Statistical analyses

We defined forest birds as species that were dependent primarily (not always exclusively) on lowland forests according to Wells (1985). We used the Kruskal–Wallis test (Zar, 1999) to test if the abundance of each forest species differed significantly among various habitats. We adjusted the sampling efforts for rubber tree plantations (by multiplying with a factor of 2.65) and open habitats (by multiplying with a factor of 1.95) to match that for oil palm plantations (1270 min of observation time). We used χ2 analysis of contingency tables to compare, among different habitats, the occurrence of forest birds in different vegetational strata.

We classified all the observed forest species according to their dietary groups (e.g. insectivore, frugivore) based on their primary food choices. Information on diet was compiled from various authoritative sources (e.g. Gibbs et al., 2001). We standardized the sampling effort at 1270 min of observation and used the ‘goodness of fit’χ2 test to compare the species number and abundance of two dietary groups, i.e. insectivores and frugivores, among habitat types. We performed the statistical tests using minitab version 13.2 (Minitab Inc., 2000).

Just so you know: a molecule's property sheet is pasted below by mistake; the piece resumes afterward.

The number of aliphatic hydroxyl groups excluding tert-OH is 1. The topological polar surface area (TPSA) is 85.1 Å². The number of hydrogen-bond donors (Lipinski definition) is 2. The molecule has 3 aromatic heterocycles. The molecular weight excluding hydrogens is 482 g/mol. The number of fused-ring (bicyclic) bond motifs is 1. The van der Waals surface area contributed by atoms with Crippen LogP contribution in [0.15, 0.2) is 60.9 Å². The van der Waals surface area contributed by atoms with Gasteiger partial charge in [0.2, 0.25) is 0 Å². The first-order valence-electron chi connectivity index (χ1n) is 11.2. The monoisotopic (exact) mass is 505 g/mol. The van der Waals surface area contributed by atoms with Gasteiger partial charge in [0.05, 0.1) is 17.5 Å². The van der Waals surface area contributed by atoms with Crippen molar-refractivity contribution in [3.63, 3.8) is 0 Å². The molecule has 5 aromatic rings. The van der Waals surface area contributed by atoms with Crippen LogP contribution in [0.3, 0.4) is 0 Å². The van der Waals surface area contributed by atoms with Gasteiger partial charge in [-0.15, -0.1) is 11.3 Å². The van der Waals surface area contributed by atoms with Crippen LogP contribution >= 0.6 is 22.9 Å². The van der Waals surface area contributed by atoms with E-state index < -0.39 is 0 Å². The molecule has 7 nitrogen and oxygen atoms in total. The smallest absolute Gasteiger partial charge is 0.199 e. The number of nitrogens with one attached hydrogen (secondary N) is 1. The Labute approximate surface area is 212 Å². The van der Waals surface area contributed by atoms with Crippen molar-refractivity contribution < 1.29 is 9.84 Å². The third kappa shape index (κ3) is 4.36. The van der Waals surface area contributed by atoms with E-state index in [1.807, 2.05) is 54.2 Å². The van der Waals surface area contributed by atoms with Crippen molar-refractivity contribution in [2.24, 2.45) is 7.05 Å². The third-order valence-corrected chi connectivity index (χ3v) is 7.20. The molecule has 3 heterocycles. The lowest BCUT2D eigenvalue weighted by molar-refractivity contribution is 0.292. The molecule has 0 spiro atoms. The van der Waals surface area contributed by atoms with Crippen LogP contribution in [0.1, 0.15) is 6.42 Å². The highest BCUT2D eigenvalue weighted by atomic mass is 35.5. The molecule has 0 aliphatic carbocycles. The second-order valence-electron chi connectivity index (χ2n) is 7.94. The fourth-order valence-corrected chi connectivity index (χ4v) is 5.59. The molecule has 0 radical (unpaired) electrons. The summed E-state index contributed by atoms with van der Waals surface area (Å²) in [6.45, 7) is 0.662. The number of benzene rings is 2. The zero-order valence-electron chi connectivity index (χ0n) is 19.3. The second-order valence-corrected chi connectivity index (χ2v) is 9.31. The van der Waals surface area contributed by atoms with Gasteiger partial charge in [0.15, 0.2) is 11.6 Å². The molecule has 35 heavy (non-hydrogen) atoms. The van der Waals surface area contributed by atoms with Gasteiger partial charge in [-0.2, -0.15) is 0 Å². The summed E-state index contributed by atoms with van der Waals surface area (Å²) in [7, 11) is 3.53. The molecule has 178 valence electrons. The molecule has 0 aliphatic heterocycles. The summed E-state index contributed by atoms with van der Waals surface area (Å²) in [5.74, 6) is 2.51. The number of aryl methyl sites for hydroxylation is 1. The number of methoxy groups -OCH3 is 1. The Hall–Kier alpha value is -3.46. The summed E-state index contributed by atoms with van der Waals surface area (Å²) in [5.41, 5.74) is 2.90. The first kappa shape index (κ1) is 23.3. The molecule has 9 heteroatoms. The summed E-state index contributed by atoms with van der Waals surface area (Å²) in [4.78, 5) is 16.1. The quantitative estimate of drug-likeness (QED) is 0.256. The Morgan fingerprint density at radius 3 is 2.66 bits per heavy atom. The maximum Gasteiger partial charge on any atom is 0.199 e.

To estimate the bird species richness for each habitat, we used nine different nonparametric species estimators from EstimateS (Colwell, 2000): ACE (abundance-based coverage estimator), ICE (incidence-based coverage estimator), Chao1, Chao2, Jackknife1, Jackknife2, Michaelis–Menten, and bootstrap methods. We graphed sample-based rarefaction curves rescaled to the number of samples (i.e. point counts) to compare forest-species density among different habitats. Sample-based rarefaction curves were also rescaled to the number of individuals to compare forest-species richness among these habitats. We plotted curves of the number of individuals against the number of samples to compare forest bird population density. We used taxon sampling curves because they accounted for both the differences in sampling efforts among different habitats and for the natural levels of sample heterogeneity (i.e. patchiness) (Gotelli & Colewell, 2001). Similarly, the species number and abundance of resident forest birds from the two nearest primary forests (Peh et al., 2005) were also subjected to all nonparametric species estimators and taxon sampling curves.